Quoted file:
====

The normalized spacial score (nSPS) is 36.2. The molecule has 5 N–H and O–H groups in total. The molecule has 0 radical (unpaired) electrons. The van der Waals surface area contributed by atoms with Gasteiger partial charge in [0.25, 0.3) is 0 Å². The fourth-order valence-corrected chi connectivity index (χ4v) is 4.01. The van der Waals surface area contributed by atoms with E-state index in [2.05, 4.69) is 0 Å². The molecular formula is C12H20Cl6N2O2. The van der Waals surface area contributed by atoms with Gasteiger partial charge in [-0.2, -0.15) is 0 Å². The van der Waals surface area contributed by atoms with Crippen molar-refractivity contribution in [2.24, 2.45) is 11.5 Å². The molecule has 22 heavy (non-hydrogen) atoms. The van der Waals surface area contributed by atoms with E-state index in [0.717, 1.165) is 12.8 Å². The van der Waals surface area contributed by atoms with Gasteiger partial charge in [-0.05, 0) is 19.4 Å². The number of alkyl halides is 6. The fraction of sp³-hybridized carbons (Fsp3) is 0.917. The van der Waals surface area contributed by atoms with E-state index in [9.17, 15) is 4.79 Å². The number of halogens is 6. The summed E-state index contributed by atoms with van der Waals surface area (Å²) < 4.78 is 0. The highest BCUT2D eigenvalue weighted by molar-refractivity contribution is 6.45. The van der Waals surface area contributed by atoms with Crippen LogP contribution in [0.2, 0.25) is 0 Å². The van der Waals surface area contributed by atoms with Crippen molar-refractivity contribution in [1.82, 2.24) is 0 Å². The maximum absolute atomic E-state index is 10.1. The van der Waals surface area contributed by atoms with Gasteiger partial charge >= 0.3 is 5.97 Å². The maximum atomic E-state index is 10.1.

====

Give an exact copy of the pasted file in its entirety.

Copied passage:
The normalized spacial score (nSPS) is 36.2. The molecule has 5 N–H and O–H groups in total. The molecule has 0 radical (unpaired) electrons. The van der Waals surface area contributed by atoms with Gasteiger partial charge in [0.25, 0.3) is 0 Å². The fourth-order valence-corrected chi connectivity index (χ4v) is 4.01. The van der Waals surface area contributed by atoms with E-state index in [2.05, 4.69) is 0 Å². The molecular formula is C12H20Cl6N2O2. The van der Waals surface area contributed by atoms with Gasteiger partial charge in [-0.2, -0.15) is 0 Å². The van der Waals surface area contributed by atoms with Crippen molar-refractivity contribution in [2.24, 2.45) is 11.5 Å². The molecule has 22 heavy (non-hydrogen) atoms. The van der Waals surface area contributed by atoms with E-state index in [0.717, 1.165) is 12.8 Å². The van der Waals surface area contributed by atoms with Gasteiger partial charge in [-0.05, 0) is 19.4 Å². The number of alkyl halides is 6. The fraction of sp³-hybridized carbons (Fsp3) is 0.917. The van der Waals surface area contributed by atoms with E-state index in [9.17, 15) is 4.79 Å². The number of halogens is 6. The summed E-state index contributed by atoms with van der Waals surface area (Å²) < 4.78 is 0. The highest BCUT2D eigenvalue weighted by molar-refractivity contribution is 6.45. The van der Waals surface area contributed by atoms with Crippen LogP contribution in [0.2, 0.25) is 0 Å². The van der Waals surface area contributed by atoms with Crippen molar-refractivity contribution in [1.82, 2.24) is 0 Å². The maximum absolute atomic E-state index is 10.1. The van der Waals surface area contributed by atoms with Gasteiger partial charge >= 0.3 is 5.97 Å². The maximum atomic E-state index is 10.1.